“The Bear’ is at once so simple and so complex that it surrenders its meaning to the conscious mind only after repeated readings and much brooding,” Daniel Hoffman, Faulkner’s Country Matters, 1989
Guest post by Megan Mayhew BergmanYou’ve read it, too–the story that stays with you, the one you can’t shake, the one you forget you’re reading while you’re reading because you’re entirely absorbed in the writer’s world. The story you find yourself reading again each year. The story that makes you a literary evangelical–you can’t stop telling your friends: You’ve got to read this. These stories leave a residue on your imagination. They stick. They probe. They linger. And they’re different for everyone.
I’m downright reverent about Leonard Michael’s story “Manikin,” which I still have nightmares about. Flannery O’Connor’s “Wildcat” and “View of the Woods” were formative stories when I began owning my love of literature. Alice Munro’s “Runaway” humbled me with its fullness and believability. There’s Padgett Powell’s ethereal short short “Flood,” Lydia Peele’s authentic “Phantom Pain,” and Breece Pancake’s haunting “In the Dry.” Once, sitting in Dulles International on business travel, I fell in love with the entire 2006 Fiction Issue of The Atlantic, particularly Tim Gautreaux’s story “The Typewriter” and Lauren Groff’s exquisite “L. Debard and Aliette.” I could go on with examples from Mary Robison, Brad Watson, Amy Hempel, Raymond Carver, and Mary Gaitskill.
But no short story has affected me in the way of Faulkner’s not-so-short story “The Bear.”
There are terrific things writers do to engage us–compelling voice, character development, gorgeous language, narrative arc–but they send their work out with one huge variable in front of them: the reader.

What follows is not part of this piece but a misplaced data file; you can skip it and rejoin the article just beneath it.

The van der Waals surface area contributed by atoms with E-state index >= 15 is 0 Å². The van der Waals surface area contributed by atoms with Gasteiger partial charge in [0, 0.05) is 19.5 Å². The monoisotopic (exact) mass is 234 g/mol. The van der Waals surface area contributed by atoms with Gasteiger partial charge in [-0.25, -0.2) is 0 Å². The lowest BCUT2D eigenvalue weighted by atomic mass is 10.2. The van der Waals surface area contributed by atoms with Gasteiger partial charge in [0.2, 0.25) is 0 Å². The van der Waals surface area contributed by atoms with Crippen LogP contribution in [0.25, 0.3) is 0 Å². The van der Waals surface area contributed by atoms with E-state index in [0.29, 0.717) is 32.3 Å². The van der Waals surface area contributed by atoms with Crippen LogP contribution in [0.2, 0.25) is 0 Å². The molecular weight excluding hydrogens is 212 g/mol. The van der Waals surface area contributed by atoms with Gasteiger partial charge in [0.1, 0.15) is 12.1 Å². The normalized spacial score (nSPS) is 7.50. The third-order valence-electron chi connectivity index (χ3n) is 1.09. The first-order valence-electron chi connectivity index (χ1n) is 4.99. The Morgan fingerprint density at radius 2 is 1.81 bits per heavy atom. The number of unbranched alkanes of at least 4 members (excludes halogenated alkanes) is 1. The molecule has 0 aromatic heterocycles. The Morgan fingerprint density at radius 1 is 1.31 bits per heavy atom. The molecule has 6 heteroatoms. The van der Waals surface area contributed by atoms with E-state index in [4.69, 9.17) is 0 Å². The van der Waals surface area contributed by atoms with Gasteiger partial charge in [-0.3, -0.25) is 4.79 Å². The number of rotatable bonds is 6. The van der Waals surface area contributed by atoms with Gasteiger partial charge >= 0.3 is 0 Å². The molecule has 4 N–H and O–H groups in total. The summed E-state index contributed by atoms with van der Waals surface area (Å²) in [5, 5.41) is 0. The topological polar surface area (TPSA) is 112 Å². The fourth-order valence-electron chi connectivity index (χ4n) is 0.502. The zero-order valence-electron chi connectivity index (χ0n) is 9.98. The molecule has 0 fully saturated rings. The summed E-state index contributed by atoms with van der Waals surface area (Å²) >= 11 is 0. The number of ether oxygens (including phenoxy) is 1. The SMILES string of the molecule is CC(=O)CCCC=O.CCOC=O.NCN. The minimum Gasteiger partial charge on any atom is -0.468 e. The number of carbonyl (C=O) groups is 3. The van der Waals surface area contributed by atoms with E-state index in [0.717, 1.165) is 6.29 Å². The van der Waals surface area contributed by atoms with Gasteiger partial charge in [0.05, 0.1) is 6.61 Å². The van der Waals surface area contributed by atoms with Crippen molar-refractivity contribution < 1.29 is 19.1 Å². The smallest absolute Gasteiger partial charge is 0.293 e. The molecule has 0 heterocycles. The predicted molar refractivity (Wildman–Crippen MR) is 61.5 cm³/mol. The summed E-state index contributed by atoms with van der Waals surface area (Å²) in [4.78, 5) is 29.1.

I think it’s interesting, but not imperative (Reading bliss is sweet! Why pull yourself out of it on purpose?), to acknowledge the baggage we bring to the reading of a story. Readers arrive to each narrative with different attention spans, needs, passions, vocabularies, stylistic preferences, political and social bias, etc. Some of our baggage, I’ll wager, is even biological or vestigial, such as our reaction to a well-crafted predation scene. We are complex receptacles, and even the most beautifully-wrought, award-winning prose lands differently on each of us.
My abbreviated essential baggage: I’m a transplanted Southerner with complicated feelings about the place I grew up. I’m an outdoors nut, pro-wilderness. I now live on a farm in Vermont with a mountain in my backyard. I’m an animal enthusiast, married to a veterinarian. I brake for squirrels. I get starry-eyed about language in stories. I’m desperately in love with–and afraid of–large predators.
With that in mind, I want to tell you why I’m crazy about “The Bear”–why I think, outside of just being astounding Faulkner-ian literature, it became my favorite story.
1. It’s epic.
And Southerners, at heart, love an epic. Tell us who begot whom in the pages of a family bible or ledger. Give us a lineage, a homestead to fawn over, a patriarch to rise against, a farm to save. Give us a generational curse to outrun; hint at something mythical. Faulkner does all of these things in “The Bear” and thus stokes my Southern sensibilities.
The story’s protagonist, Isaac McCaslin, reflects on the land of his childhood, particularly those events surrounding an annual bear hunt and legendary bear, Old Ben. The bear “ran in his knowledge before he ever saw it. It loomed and towered in his dreams before he even saw the unaxed woods where it left its crooked print…too big for the dogs which tried to bay it, for the horses which tried to ride it down, for the men and the bullets they fired into it; too big for the very country which was its constricting scope.” Ultimately, through his relationship with the hunt and the land, Isaac comes to terms with his feelings about the waning wilderness around him, and his family’s mistreatment of slaves. He gives up the family land, saying, “I can’t repudiate it. It was never mine to repudiate.”